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Is kWh a good measure for battery capacity?

Discussion in 'Future Cars' started by WarpedOne, Jun 9, 2013.

  1. WarpedOne

    WarpedOne Supreme Premier

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    Yeah, I know it is a standard way of doing it, but is it good?

    Good in a way that TM advertises 60 kWh and 85 kWh versions and the confusion that at least 3/4 ob Model S owners share.
    They are a bit familiar with kW from ICE world (don't really know what it means). They now see kWh and don't know what to do with extra h they forget about it and go saying they have a 60 kW model S.

    60 kW ICE car is a P*O*S people mover not a luxury car. Yes they are wrong, but that doesn't stop them misrepresenting their car in the eyes of others who know sh*t of physics and cars.
    Oh, you have 60 kW? Meh, I have 200 kW!

    Yes, advertising batteries in terms of their rated range would be even worse. What would be much better is representing the capacity in the right unit - Joules.

    60 kWh battery should be advertised as 216 MJ battery and 85 kWh battery should be advertised as 306 MJ battery. When someone would ask what MJ stands for they could answer it stands for MegaJoules, millions of joules, millions!

    Such advertising/designation would be
    1. completely right from physics point of view (kWh is also),
    2. they would not give misrepresentation hammer into the hands of joe shmoe (as they do with using kWh)
    3. and mega is waaay better then mere kilos of whatever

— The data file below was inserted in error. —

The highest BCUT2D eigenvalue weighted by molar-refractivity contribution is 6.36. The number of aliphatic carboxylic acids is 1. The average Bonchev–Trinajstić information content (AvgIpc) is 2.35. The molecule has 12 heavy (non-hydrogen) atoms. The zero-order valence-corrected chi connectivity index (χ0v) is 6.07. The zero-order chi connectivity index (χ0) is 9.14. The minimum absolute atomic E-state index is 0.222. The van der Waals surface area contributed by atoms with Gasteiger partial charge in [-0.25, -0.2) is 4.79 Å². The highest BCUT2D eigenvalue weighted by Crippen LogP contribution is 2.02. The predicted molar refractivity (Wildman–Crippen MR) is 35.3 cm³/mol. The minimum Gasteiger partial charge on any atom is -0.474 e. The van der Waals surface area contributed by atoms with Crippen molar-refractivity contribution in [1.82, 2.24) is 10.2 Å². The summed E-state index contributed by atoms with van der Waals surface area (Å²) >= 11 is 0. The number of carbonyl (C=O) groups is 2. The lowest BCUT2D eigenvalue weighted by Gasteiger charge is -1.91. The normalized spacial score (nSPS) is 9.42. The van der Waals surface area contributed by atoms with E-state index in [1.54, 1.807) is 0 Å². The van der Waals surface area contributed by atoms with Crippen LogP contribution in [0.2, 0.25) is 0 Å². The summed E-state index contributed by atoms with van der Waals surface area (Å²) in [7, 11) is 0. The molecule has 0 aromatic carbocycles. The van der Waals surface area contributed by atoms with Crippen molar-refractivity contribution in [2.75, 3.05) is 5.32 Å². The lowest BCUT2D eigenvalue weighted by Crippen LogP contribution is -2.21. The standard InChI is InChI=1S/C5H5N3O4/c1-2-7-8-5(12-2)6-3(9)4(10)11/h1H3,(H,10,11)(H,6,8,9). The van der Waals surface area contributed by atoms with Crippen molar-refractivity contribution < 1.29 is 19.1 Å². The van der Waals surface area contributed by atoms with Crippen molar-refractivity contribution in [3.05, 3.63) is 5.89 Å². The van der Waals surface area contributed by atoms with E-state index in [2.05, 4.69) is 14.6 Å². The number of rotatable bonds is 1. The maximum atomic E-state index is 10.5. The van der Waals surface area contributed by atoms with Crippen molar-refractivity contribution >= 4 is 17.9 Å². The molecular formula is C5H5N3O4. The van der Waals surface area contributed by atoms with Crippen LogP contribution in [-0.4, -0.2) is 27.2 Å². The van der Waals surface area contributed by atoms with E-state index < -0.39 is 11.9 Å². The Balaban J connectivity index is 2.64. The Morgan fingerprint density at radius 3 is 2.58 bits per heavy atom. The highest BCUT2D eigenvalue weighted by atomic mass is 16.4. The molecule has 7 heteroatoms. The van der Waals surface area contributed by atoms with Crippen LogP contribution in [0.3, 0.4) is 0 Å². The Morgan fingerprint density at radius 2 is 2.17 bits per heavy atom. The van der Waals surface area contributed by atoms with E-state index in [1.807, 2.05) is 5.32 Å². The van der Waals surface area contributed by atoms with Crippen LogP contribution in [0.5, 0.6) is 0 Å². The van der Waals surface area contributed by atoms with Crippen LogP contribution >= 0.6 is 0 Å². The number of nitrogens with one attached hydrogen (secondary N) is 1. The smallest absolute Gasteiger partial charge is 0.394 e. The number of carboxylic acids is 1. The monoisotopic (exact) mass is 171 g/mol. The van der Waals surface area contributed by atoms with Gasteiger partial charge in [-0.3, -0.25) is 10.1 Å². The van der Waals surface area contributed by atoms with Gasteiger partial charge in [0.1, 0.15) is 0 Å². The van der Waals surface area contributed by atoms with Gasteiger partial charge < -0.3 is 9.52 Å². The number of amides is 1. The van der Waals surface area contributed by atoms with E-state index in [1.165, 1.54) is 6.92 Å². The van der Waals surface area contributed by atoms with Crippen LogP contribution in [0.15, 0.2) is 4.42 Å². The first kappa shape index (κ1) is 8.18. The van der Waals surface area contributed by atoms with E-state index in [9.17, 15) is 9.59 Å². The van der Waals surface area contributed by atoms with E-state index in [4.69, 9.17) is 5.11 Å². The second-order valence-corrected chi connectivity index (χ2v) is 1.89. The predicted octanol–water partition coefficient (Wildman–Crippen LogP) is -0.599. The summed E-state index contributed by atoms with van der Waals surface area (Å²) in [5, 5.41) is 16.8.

If they don't want to switch kWh for MJ, they could at least stop differentiating between them on kWh. Call the 60 kWh basic battery, and 85 kWh range battery or something similar.

    These 60 kW Model S sh*t must stop BEFORE they move to GenIII.
     
  2. jerry33

    jerry33 S85 - VIN:P05130 - 3/2/13

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    I don't see the problem. The average person can't describe the difference between a kW and a kg. It's not confusing to most people and everyone grasps that 85 > 60.
     
  3. AnOutsider

    AnOutsider S532 # XS27

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    Hmm I've never come across confusion over an ICE when discussing kwh. Also, if they call it basic and large or whatever, what happens when 120kwh comes into play? Or 60 gets dropped?

    I think the current method works well, and is similar to discussing engines in terms of size (v8, v10, etc)
     
  4. WarpedOne

    WarpedOne Supreme Premier

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    A: Ou, you have EV?
    B: Yes, it's a 60 kW Tesla
    A: Just 60 kW? My honda has 200 kW, yes these EVs are week, slow, ....
     
  5. bollar

    bollar Disgruntled Member

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    It may be a question in Europe (the OP is from Slovenia). It's not an issue in the US. We'd probably use mega calories, not mega Joules, anyway. :)
     
  6. jerry33

    jerry33 S85 - VIN:P05130 - 3/2/13

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    The difference is the battery is 60/85 kWh, not 60/85 kW. The energy screen in my 85 goes up to 320 kW. It's the difference between storage capacity and power.
     
  7. bollar

    bollar Disgruntled Member

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    The OP's point is that in the metric world, car power is expressed as kW, not HP. He expects confusion between the battery capacity (kWh) and power (kW).
     
  8. scottf200

    scottf200 Active Member

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    "kWh" are on folks electric bills so it at least the masses have seen that and can (mostly) relate. New topics about math and units are not the masses strong point. kWh units like gallons of gas seems easily understood by folks I talk to the Volt about. 16 kWh - think in units like gallons of gas.
     
  9. GSP

    GSP Member

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    I think the reasons to use MJ have real merit.

    However, I buy my electricity in kWh, so I prefer to stick with that.

    kWh also make it easier to calculate charging times given a kW power rating on the charger.

    GSP
     
  10. Raffy.Roma

    Raffy.Roma Active Member

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    @WarpedOne